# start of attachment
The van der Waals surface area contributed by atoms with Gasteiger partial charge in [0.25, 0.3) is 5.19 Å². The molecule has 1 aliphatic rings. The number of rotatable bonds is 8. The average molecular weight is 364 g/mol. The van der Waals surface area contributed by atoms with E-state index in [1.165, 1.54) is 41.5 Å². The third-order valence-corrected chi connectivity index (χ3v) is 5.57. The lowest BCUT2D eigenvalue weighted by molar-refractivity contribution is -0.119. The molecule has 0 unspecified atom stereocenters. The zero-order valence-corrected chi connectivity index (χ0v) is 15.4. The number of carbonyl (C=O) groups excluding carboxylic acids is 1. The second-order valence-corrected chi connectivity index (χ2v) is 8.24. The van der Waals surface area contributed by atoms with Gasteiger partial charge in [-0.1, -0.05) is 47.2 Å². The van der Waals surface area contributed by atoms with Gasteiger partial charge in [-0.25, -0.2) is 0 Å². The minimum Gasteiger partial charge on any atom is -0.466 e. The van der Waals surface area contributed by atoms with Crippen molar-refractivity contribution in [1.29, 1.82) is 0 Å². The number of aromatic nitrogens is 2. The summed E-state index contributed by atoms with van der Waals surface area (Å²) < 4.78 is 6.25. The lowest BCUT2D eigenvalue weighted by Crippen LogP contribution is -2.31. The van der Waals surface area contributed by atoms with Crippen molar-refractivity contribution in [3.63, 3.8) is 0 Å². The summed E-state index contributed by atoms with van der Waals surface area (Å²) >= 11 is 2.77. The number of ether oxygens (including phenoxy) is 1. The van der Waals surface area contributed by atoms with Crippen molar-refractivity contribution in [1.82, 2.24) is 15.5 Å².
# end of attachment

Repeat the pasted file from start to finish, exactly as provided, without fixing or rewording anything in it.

The van der Waals surface area contributed by atoms with Gasteiger partial charge in [0.25, 0.3) is 5.19 Å². The molecule has 1 aliphatic rings. The number of rotatable bonds is 8. The average molecular weight is 364 g/mol. The van der Waals surface area contributed by atoms with E-state index in [1.165, 1.54) is 41.5 Å². The third-order valence-corrected chi connectivity index (χ3v) is 5.57. The lowest BCUT2D eigenvalue weighted by molar-refractivity contribution is -0.119. The molecule has 0 unspecified atom stereocenters. The zero-order valence-corrected chi connectivity index (χ0v) is 15.4. The number of carbonyl (C=O) groups excluding carboxylic acids is 1. The second-order valence-corrected chi connectivity index (χ2v) is 8.24. The van der Waals surface area contributed by atoms with Gasteiger partial charge in [-0.1, -0.05) is 47.2 Å². The van der Waals surface area contributed by atoms with Gasteiger partial charge in [-0.25, -0.2) is 0 Å². The minimum Gasteiger partial charge on any atom is -0.466 e. The van der Waals surface area contributed by atoms with Crippen molar-refractivity contribution in [1.29, 1.82) is 0 Å². The number of aromatic nitrogens is 2. The summed E-state index contributed by atoms with van der Waals surface area (Å²) < 4.78 is 6.25. The lowest BCUT2D eigenvalue weighted by Crippen LogP contribution is -2.31. The van der Waals surface area contributed by atoms with Crippen molar-refractivity contribution in [3.63, 3.8) is 0 Å². The summed E-state index contributed by atoms with van der Waals surface area (Å²) >= 11 is 2.77. The number of ether oxygens (including phenoxy) is 1. The van der Waals surface area contributed by atoms with Crippen molar-refractivity contribution in [1.82, 2.24) is 15.5 Å².